New article accepted in Physics of Fluids!

Updated: Oct 10, 2021

Our paper titled "Two-dimensional mathematical framework for evaporation dynamics of respiratory bio-aerosol around the globe" is now accepted in Physics of Fluids.

Congratulations to the team! [Sreeparna, Abhishek, Swetaprovo, Dipshikha, Saptarshi]


Team: Sreeparna Majee, Abhishek Saha, Swetaprovo Chaudhuri, Dipshikha Chakravortty, Saptarshi Basu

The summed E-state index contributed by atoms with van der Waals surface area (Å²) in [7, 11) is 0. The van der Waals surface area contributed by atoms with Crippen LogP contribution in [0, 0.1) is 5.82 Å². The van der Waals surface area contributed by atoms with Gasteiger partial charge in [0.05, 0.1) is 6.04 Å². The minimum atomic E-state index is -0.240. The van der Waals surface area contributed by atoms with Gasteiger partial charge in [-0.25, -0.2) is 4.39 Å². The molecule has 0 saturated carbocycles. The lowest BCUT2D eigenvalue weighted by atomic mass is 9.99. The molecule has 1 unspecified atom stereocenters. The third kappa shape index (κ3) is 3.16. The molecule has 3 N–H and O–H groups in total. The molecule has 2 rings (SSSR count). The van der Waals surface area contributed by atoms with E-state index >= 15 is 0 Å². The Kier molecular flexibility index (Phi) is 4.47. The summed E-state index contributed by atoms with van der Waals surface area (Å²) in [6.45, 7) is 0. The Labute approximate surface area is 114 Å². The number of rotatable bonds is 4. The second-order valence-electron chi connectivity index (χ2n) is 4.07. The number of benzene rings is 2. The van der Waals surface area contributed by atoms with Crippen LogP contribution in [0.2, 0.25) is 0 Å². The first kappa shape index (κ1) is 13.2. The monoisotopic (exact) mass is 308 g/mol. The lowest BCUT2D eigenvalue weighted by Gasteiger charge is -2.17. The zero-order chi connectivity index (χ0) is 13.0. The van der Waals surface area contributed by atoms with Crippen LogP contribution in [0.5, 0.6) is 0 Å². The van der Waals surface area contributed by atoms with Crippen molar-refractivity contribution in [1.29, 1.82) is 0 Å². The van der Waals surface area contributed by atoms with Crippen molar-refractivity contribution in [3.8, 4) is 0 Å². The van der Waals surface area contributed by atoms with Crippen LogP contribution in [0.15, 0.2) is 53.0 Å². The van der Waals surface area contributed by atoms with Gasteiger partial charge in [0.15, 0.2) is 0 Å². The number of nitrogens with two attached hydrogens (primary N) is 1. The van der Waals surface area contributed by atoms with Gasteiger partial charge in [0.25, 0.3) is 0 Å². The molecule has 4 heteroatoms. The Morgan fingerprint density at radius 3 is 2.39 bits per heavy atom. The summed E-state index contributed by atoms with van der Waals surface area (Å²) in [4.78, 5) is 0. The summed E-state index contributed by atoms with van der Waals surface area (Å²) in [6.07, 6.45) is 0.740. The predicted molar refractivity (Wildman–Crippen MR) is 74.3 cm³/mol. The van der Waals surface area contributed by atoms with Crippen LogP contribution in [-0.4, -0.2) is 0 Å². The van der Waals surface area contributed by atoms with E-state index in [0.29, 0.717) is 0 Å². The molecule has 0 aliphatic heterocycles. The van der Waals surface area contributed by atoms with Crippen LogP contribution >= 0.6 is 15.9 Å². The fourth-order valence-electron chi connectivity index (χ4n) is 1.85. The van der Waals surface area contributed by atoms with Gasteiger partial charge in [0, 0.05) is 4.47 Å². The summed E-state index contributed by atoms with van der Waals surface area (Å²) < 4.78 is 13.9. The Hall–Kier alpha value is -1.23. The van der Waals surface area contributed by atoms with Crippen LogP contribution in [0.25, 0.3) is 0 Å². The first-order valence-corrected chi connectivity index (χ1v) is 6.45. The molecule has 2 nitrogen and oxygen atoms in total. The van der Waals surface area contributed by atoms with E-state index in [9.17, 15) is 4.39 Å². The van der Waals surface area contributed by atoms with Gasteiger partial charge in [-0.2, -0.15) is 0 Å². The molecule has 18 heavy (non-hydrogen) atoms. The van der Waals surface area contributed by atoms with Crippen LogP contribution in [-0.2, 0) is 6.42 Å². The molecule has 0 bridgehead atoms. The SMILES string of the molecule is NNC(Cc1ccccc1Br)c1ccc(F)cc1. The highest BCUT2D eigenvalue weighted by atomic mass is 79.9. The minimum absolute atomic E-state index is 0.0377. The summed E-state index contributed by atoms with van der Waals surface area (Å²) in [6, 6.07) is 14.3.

Description: In majority of pandemics in human history, respiratory bio-aerosol is the most common route of transmission of diseases. These tiny droplets ejected through mouth and nose from an infected person during exhalation process like coughing, sneezing, speaking, and breathing consist of pathogens and a complex mixture of volatile and nonvolatile substances. A cloud of droplets ejected in such an event gets transmitted in the air, causing a series of coupled thermo-physical processes. Contemplating an individual airborne droplet in the cloud, boundary layers and wakes develop due to relative motion between the droplet and the ambient air. The complex phenomenon of the droplet's dynamics, such as shear-driven internal circulation of the liquid phase and Stefan flow due to vaporization or condensation, comes into effect. In this study, we present a mathematical description of the coupled subprocesses, including droplet aerodynamics, heat, and mass transfer, which were identified and subsequently solved. The presented two-dimensional model gives a complete analysis encompassing the gas phase coupled with the liquid phase responsible for the airborne droplet kinetics in the ambient environment. The transient inhomogeneity of temperature and concentration distribution in the liquid phase caused due to the convective and diffusive transports are captured in the 2D model. The evaporation time and distance traveled by droplets prior to nuclei or aerosol formation are computed for major geographical locations around the globe for nominal-windy conditions. The model presented can be used for determining the evaporation timescale of any viral or bacterial laden respiratory droplets across any geographical location.




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